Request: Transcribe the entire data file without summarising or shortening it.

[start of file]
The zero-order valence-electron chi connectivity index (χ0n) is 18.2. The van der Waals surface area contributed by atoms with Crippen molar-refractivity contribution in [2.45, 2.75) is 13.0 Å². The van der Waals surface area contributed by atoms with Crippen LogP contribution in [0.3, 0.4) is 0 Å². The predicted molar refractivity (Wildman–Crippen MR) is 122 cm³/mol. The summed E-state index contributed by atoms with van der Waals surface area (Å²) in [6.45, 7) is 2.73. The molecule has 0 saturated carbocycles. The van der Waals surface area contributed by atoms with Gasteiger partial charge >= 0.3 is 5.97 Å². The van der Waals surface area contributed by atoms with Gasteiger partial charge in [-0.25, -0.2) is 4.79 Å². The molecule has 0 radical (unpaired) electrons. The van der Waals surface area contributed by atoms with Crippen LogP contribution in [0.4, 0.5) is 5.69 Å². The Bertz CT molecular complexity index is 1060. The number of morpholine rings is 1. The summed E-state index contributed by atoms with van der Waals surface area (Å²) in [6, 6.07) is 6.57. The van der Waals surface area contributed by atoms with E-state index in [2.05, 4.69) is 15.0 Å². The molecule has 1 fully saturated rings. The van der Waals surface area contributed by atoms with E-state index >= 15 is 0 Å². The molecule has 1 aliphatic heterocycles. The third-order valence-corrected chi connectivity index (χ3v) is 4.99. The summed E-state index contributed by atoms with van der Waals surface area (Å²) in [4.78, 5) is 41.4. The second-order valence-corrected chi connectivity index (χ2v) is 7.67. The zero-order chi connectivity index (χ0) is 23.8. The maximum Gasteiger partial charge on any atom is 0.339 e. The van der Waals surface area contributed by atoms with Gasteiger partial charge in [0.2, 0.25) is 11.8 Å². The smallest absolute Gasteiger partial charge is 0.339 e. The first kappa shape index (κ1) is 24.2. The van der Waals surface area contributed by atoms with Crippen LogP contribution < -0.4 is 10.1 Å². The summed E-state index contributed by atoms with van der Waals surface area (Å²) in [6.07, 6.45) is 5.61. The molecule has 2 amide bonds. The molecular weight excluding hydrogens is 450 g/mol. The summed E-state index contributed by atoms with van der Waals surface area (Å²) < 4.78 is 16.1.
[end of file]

The zero-order valence-electron chi connectivity index (χ0n) is 18.2. The van der Waals surface area contributed by atoms with Crippen molar-refractivity contribution in [2.45, 2.75) is 13.0 Å². The van der Waals surface area contributed by atoms with Crippen LogP contribution in [0.3, 0.4) is 0 Å². The predicted molar refractivity (Wildman–Crippen MR) is 122 cm³/mol. The summed E-state index contributed by atoms with van der Waals surface area (Å²) in [6.45, 7) is 2.73. The molecule has 0 saturated carbocycles. The van der Waals surface area contributed by atoms with Gasteiger partial charge >= 0.3 is 5.97 Å². The van der Waals surface area contributed by atoms with Gasteiger partial charge in [-0.25, -0.2) is 4.79 Å². The molecule has 0 radical (unpaired) electrons. The van der Waals surface area contributed by atoms with Crippen LogP contribution in [0.4, 0.5) is 5.69 Å². The Bertz CT molecular complexity index is 1060. The number of morpholine rings is 1. The summed E-state index contributed by atoms with van der Waals surface area (Å²) in [6, 6.07) is 6.57. The van der Waals surface area contributed by atoms with E-state index in [2.05, 4.69) is 15.0 Å². The molecule has 1 fully saturated rings. The van der Waals surface area contributed by atoms with E-state index >= 15 is 0 Å². The molecule has 1 aliphatic heterocycles. The third-order valence-corrected chi connectivity index (χ3v) is 4.99. The summed E-state index contributed by atoms with van der Waals surface area (Å²) in [4.78, 5) is 41.4. The second-order valence-corrected chi connectivity index (χ2v) is 7.67. The zero-order chi connectivity index (χ0) is 23.8. The maximum Gasteiger partial charge on any atom is 0.339 e. The van der Waals surface area contributed by atoms with Gasteiger partial charge in [0.2, 0.25) is 11.8 Å². The smallest absolute Gasteiger partial charge is 0.339 e. The first kappa shape index (κ1) is 24.2. The van der Waals surface area contributed by atoms with Crippen LogP contribution < -0.4 is 10.1 Å². The summed E-state index contributed by atoms with van der Waals surface area (Å²) in [6.07, 6.45) is 5.61. The molecule has 2 amide bonds. The molecular weight excluding hydrogens is 450 g/mol. The summed E-state index contributed by atoms with van der Waals surface area (Å²) < 4.78 is 16.1.